Here are some of the relevant documents.  Clicking on them will enlarge them.  I will probably be adding more over the next few days. 

This one shows the policy of Germantown is to limit the amount of insurance for employees to $300,000. Patrick Lawton's death benefits were $500,000. 


The investigation into the insurance matter followed this email by Rocky Janda.  He asked Lawton if Germantown did any business with Ed Barnett (the broker for these policies).  At the time, the City was in the midst of a very heated election.  

An affadavit signed by Pat McConnell gives details of the origin of the insurance polices. This affadavit was taken as a result of a threatened lawsuit by the City against Ed Barnett. The affadavit shows that Ed Barnett did not misprepresent the policies to the City.  It also states that the way it was approved was by asking each alderman individually. The City of Germantown did not pursue the lawsuit. You may have to zoom after you click on this to be able to easily read it. 

For those with smart phones, here are a list of the other blog posts: 

A Little Background and Talking Trash  

Charter, charter, What's in the Charter? And what is the City Administrator's Salary?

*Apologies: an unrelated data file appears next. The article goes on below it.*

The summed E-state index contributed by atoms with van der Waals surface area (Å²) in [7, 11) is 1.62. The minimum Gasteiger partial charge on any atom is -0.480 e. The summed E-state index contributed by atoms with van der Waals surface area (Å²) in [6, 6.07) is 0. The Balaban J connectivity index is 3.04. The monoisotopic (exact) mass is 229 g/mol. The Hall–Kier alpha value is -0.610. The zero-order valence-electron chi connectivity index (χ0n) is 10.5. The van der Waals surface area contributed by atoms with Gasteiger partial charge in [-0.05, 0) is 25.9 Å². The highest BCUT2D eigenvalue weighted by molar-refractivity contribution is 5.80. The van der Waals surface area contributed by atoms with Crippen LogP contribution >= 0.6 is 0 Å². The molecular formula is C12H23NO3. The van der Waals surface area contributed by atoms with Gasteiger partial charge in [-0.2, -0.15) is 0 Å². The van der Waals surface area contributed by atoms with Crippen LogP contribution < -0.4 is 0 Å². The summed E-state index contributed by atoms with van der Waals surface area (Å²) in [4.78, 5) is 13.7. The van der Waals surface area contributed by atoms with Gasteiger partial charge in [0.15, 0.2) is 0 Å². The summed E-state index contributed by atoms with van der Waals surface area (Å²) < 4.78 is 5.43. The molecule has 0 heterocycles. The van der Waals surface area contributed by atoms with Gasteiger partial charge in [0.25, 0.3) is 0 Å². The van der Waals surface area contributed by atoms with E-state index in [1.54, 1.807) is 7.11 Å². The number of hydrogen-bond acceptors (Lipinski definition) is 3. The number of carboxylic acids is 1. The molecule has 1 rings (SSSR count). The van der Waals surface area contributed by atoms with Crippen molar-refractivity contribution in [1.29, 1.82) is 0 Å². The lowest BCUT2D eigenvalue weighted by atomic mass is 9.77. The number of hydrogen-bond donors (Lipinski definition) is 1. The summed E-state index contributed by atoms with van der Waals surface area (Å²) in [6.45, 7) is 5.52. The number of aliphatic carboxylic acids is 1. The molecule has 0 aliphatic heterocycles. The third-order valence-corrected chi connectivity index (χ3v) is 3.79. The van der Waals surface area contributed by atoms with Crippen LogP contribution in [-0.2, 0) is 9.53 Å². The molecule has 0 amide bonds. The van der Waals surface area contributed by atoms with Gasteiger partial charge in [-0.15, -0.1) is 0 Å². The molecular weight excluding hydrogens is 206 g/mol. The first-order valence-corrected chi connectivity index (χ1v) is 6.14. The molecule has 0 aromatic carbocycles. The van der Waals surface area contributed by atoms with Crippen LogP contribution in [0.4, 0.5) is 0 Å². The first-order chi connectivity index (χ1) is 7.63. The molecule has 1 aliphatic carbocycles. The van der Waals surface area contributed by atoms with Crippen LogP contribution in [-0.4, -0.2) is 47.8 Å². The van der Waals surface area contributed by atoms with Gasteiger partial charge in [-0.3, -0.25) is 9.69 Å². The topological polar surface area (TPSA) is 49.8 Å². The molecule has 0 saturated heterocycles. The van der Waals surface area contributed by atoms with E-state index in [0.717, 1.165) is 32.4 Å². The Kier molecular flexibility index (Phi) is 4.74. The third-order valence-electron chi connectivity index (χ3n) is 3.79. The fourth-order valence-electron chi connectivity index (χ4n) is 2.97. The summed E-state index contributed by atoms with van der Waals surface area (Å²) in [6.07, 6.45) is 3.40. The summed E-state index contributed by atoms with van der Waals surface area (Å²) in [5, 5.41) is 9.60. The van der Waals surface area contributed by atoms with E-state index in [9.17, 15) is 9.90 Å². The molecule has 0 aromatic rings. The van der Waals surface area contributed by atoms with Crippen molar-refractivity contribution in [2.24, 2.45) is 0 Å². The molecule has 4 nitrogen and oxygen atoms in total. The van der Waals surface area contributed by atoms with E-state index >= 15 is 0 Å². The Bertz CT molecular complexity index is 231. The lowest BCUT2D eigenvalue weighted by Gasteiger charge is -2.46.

A Car Plus a Car Allowance = a mistake and a payback 

Protecting Germantown Employees Comes at a High Cost for Taxpayers 


  1. Oh what a tangled web they weave. . . .

    The CA reporter read the BMA minutes and found no evidence that the policies were formally approved. McConnell's affidavit states that the aldermen were approached individually and gave their individual approvals. Wow! Any other perks handled off the books?Unfortunately, yes.

    What's worse is that four of the five current aldermen were aware of the whole life scandal in April 2015 and colluded to keep it quiet. They succeeded until the much vilified documents requests forced the issue into the light.

    Hinely is right, they tried like crazy to cover it up.

    Why? Because the entire episode began as a retribution campaign against the insurance agent who did not support Palazzolo. The email that Pauline has attached shows that Alderman Rocky Janda was trying to find out during the 2014 campaign what business the City had with Ed Barnett so he could take that business away. Lawton at first tried to protect his whole life policy by misleading Janda. But Rocky was determined to go after Barnett and unwittingly uncovered the whole life policies.

    Shortly after the City Attorney, Debra Wiles, saw the policies in March 2014, Palazzolo and Lawton surrendered their policies. Janda did not want the public to know what was going on and Palazzolo told him that they were going to handle the existence of the whole life policies the “smart” way—by shifting the blame to the insurance agent! This was a deliberate ruse, and their frivolous legal action also cost the City taxpayers.

    This side of the scandal also needs daylight!

  2. I need to correct one thing in my previous statement. It was March 2015 when City Attorney Wiles wrote to AXA for documentation on the whole life policies--not 2014. Janda complained to Alderman Gibson in an April 2015 email that "They [the City] literally have no paperwork on this – just when the bill comes in." And yet Pat McConnell kept files. What other critical documents about benefits have gone astray?